For four years, Gaëlle Henkens and Roger Job have photographed Camargue ranchers and gardians. Reflecting this living tradition, “Soleil Noir” (“Black Sun”) is a work of authentic beauty prefaced by Patrick de Carolis.
By Frédéric Loore
“The journey on horseback introduces the rider to a new reading of the world“. Sylvain Tesson, “Small Treaty on the Immensity of the World”.
The big books require that we summon the great authors to talk about it. Precisely, “Soleil Noir“ is not just ranking among the beautiful books. It’s a big book. Not only by its format that imposes, as much as by the photographs they contain, splendid snapshots of a Camargue that escapes all clichés. Gaëlle Henkens and Roger Job sign a major work where one discovers much more than a bitter country born from the tumultuous embraces of the Rhone and the Mediterranean, overwhelmed by light and shaped by the moods of the mistral.
“Soleil Noir“ gives us to see a land that lives to the rhythm of galloping horses and whose bulls’ hoof beats the measure of time. For the horse men and women who live in it, the ride between the bullhorns they worship is more than a way of life: a way of being. This proud people are ranchers, gardians and Arlésiennes. Too often, postcards and tour guides encapsulate them in the role of picturesque actors of a past-world foklore, the survival of an obsolete imagery contiguous to the Camargue and disputed by flamingos.
Over the pages and seasons, the couple of photojournalists tells a different story. Admittedly, there is talk of breeding and tradition, the sun that burns the plain, white horses like salt mines of Aigues-Morte and black bulls like the virgin of Saintes-Maries-de-la-Mer. But more than that, their immersion of four years in the country of the manades offers us a curious and marvelous wandering following these son of the wind who live in the permanent worship of their horned god, black sun around which everything here orbits to make company : identity, religion, customs, language, communities, heritage, trades, popular festivals …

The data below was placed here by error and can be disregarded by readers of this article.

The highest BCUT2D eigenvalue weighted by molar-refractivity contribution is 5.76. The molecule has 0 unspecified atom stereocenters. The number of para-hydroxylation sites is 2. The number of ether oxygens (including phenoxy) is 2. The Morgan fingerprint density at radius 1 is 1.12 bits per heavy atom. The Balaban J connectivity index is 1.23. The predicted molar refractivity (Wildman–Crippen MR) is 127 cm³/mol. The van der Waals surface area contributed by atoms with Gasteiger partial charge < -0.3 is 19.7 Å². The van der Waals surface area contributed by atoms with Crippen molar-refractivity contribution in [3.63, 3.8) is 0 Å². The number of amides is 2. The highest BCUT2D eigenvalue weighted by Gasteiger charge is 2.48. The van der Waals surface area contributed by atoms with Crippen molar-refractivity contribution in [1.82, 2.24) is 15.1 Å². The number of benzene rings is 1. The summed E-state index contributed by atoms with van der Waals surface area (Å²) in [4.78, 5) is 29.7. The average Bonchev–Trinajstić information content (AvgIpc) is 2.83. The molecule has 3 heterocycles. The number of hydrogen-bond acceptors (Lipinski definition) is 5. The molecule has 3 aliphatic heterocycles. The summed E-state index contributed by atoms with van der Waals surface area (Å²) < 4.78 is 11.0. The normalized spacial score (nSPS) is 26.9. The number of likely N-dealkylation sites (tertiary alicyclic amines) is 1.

A savage thought animates this people of the bull and infuses them with a spirit of resistance to cultural standardization, modernity and global warming that threaten their existence. “Our task is patient, rooted in the gestures handed down by the ancients,” writes the manadier Jean Lafon, a Minotaur devoured by his passion for “this mythical, sometimes even mystical animal“. The rural heritage of these men and women is not that of another time, it is that of another world. To have an opening there, the exceptional photographic testimony reported by Roger Job and Gaëlle Henkens is the best of the keys.
“Soleil Noir”, Editions du Chêne, 176 pages, 39 €.